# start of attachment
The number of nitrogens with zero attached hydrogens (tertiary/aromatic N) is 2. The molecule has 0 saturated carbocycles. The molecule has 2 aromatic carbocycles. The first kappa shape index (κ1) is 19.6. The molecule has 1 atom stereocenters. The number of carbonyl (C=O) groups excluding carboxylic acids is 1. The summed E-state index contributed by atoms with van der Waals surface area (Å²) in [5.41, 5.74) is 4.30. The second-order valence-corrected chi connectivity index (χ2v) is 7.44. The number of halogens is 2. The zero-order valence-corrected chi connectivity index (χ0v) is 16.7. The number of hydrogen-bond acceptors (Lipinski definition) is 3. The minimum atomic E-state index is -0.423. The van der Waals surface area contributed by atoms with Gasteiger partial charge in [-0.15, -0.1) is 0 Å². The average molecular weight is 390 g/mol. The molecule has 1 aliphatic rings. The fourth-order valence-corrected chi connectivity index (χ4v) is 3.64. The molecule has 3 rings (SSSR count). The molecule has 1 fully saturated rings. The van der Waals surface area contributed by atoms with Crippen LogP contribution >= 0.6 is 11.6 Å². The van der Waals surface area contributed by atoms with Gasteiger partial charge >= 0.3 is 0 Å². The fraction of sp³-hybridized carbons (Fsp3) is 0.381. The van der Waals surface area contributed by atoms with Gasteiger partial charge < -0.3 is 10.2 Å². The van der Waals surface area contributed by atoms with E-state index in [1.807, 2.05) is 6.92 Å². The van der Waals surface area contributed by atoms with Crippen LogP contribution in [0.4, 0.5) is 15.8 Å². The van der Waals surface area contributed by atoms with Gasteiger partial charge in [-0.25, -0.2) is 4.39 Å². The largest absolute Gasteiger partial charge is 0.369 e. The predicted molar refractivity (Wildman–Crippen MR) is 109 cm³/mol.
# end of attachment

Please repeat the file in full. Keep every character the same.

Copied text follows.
The number of nitrogens with zero attached hydrogens (tertiary/aromatic N) is 2. The molecule has 0 saturated carbocycles. The molecule has 2 aromatic carbocycles. The first kappa shape index (κ1) is 19.6. The molecule has 1 atom stereocenters. The number of carbonyl (C=O) groups excluding carboxylic acids is 1. The summed E-state index contributed by atoms with van der Waals surface area (Å²) in [5.41, 5.74) is 4.30. The second-order valence-corrected chi connectivity index (χ2v) is 7.44. The number of halogens is 2. The zero-order valence-corrected chi connectivity index (χ0v) is 16.7. The number of hydrogen-bond acceptors (Lipinski definition) is 3. The minimum atomic E-state index is -0.423. The van der Waals surface area contributed by atoms with Gasteiger partial charge in [-0.15, -0.1) is 0 Å². The average molecular weight is 390 g/mol. The molecule has 1 aliphatic rings. The fourth-order valence-corrected chi connectivity index (χ4v) is 3.64. The molecule has 3 rings (SSSR count). The molecule has 1 fully saturated rings. The van der Waals surface area contributed by atoms with Crippen LogP contribution >= 0.6 is 11.6 Å². The van der Waals surface area contributed by atoms with Gasteiger partial charge >= 0.3 is 0 Å². The fraction of sp³-hybridized carbons (Fsp3) is 0.381. The van der Waals surface area contributed by atoms with Gasteiger partial charge < -0.3 is 10.2 Å². The van der Waals surface area contributed by atoms with E-state index in [1.807, 2.05) is 6.92 Å². The van der Waals surface area contributed by atoms with Crippen LogP contribution in [0.4, 0.5) is 15.8 Å². The van der Waals surface area contributed by atoms with Gasteiger partial charge in [-0.25, -0.2) is 4.39 Å². The largest absolute Gasteiger partial charge is 0.369 e. The predicted molar refractivity (Wildman–Crippen MR) is 109 cm³/mol.